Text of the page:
Rather than wasting more time retyping other people’s work, let me offer the following links:

A NY Times article entited: No. 14: The chair that has seated millions.

An Fast Company story called: How Do You Make The World’s Most Popular Chair?

A House Appeal blog: UNCHANGING STYLE & DESIGN: THE BENTWOOD CHAIR, N.14

and finally

The Thonet company website: Thonet GmbH

I have free time Sunday afternoon and most of the day Monday. Any suggestions of suitable diversions would be greatly appreciated. Already going to The Frank Lloyd Wright House in Ebsworth Park on Saturday.

A. R. Brown Gets Around.

Or at least his cabinets do.

This is another case of finding three related things that I had never observed before in a short period of time. They were probably out there but I didn’t notice them. And I usually check out labels. No, my ego tells me I never saw one before.

First one I found was at an interesting antiques shop in Breaux Bridge, Louisiana:

A forty drawer, revolving, octagonal cabinet.

A forty drawer, revolving, octagonal cabinet.

With different depth drawers.

With different depth drawers.

Drawers on opposing sides are half the depth of the cabinet meeting in the center. Drawers on the perpendicular sides depth is limited by the longer drawers.

And a maker’s brass plate:

Only upside down. Looks like is always been upside down.

Only upside down. Looks like is always been upside down.

The plate reads:

A. R. BROWN
ERWIN, TENN.
PATENTED MAY 7, 1901

Five days and 60 miles east I found this one at the “mercantile” building at the Rural Life Museum in Baton Rouge:

An eighty drawer cabinet.

An eighty drawer cabinet.

Same design concept:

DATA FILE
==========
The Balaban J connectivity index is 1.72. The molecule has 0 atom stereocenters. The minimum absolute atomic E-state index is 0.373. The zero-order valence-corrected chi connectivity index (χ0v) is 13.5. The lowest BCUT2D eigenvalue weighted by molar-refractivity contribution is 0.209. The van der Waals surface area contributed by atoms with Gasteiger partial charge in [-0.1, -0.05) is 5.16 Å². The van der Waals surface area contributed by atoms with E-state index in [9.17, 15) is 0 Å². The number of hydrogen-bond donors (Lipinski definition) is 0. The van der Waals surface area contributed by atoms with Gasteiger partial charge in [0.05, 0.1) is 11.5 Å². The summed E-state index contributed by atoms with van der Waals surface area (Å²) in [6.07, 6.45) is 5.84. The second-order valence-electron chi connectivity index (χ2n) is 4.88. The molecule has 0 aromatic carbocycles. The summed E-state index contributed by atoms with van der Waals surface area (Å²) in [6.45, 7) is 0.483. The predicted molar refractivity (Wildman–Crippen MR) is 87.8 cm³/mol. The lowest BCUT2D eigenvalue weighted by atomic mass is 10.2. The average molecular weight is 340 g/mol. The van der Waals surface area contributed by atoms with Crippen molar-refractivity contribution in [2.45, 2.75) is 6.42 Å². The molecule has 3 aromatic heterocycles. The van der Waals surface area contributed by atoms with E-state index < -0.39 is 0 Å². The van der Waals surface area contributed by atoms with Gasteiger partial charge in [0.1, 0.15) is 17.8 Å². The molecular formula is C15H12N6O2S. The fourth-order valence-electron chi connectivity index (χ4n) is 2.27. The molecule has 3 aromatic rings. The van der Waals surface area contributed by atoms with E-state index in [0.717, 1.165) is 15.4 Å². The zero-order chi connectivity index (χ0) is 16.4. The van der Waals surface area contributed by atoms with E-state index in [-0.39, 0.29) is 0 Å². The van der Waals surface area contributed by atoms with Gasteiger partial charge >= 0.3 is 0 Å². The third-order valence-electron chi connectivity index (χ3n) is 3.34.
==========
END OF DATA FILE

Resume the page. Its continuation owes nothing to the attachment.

Different length drawers but twice as many.

Same drawer design but twice as many.

This manufacturer’s plate is on right-side up:

You can read this one.

You can read this one.

Then back home, sixteen days later and 884 miles north-east at the summer Country Store Auction, there was this behemoth:

Now 112 drawers.

Now 112 drawers.

Squaring the octagonal allow another four columns of drawers to be added. Drawers are of different sizes on all four sides. Click here for an eBay listing of a similar cabinet with more pictures.

Same drawer arrangements.

Same drawer arrangements.

With a slightly different plate:

Same text, squared off shape.

Same text, squared off shape with decorations.

A. R. (Albert Rosencrans) Brown was an interesting character, entrepreneur and civic leader. Brown was born in Knox County, Tennessee in 1863 and was orphaned in 1865. In 1894, he arrived in Erwin, Tennessee, where he opened a hardware and mercantile store, A. R. Brown and Company. He organized and was president of the First National Bank of Erwin; served as president of Unicoi Bank and Trust Company, Erwin Water Company, Erwin Manufacturing Company, Erwin Cemetery Company, Erwin Inn Corporation and Unaka Academy; served as secretary-treasurer of the Erwin Development Company; served as vice-president of Unicoi Telephone Company. He died in a traffic accident  in 1937.

Below is a page from The Iron Age (1900) that has a description of Brown’s Perfection Bolt Case with a top view of the internals of one of their cabinets:

From a Google Books scan.

From a Google Books scan.